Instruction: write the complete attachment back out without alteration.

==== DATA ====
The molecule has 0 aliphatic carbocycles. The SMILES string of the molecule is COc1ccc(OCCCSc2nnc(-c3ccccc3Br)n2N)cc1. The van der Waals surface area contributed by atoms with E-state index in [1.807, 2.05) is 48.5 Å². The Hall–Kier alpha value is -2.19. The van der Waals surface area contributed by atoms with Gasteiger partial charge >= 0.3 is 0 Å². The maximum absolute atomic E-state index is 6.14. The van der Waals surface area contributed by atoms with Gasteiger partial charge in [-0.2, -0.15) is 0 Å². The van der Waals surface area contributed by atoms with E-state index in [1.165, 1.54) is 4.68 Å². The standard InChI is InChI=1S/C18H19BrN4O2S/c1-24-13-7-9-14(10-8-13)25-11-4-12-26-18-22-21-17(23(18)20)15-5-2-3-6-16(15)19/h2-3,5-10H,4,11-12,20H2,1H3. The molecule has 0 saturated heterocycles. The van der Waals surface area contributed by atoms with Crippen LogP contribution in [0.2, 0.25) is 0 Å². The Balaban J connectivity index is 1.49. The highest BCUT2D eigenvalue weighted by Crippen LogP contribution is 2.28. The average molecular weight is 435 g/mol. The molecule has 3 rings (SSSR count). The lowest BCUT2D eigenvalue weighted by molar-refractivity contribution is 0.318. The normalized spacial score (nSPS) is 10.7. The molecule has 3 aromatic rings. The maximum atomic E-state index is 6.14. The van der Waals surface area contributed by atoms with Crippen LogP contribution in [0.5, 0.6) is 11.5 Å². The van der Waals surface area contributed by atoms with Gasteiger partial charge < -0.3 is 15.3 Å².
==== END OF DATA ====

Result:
The molecule has 0 aliphatic carbocycles. The SMILES string of the molecule is COc1ccc(OCCCSc2nnc(-c3ccccc3Br)n2N)cc1. The van der Waals surface area contributed by atoms with E-state index in [1.807, 2.05) is 48.5 Å². The Hall–Kier alpha value is -2.19. The van der Waals surface area contributed by atoms with Gasteiger partial charge >= 0.3 is 0 Å². The maximum absolute atomic E-state index is 6.14. The van der Waals surface area contributed by atoms with Gasteiger partial charge in [-0.2, -0.15) is 0 Å². The van der Waals surface area contributed by atoms with E-state index in [1.165, 1.54) is 4.68 Å². The standard InChI is InChI=1S/C18H19BrN4O2S/c1-24-13-7-9-14(10-8-13)25-11-4-12-26-18-22-21-17(23(18)20)15-5-2-3-6-16(15)19/h2-3,5-10H,4,11-12,20H2,1H3. The molecule has 0 saturated heterocycles. The van der Waals surface area contributed by atoms with Crippen LogP contribution in [0.2, 0.25) is 0 Å². The Balaban J connectivity index is 1.49. The highest BCUT2D eigenvalue weighted by Crippen LogP contribution is 2.28. The average molecular weight is 435 g/mol. The molecule has 3 rings (SSSR count). The lowest BCUT2D eigenvalue weighted by molar-refractivity contribution is 0.318. The normalized spacial score (nSPS) is 10.7. The molecule has 3 aromatic rings. The maximum atomic E-state index is 6.14. The van der Waals surface area contributed by atoms with Crippen LogP contribution in [0.5, 0.6) is 11.5 Å². The van der Waals surface area contributed by atoms with Gasteiger partial charge < -0.3 is 15.3 Å².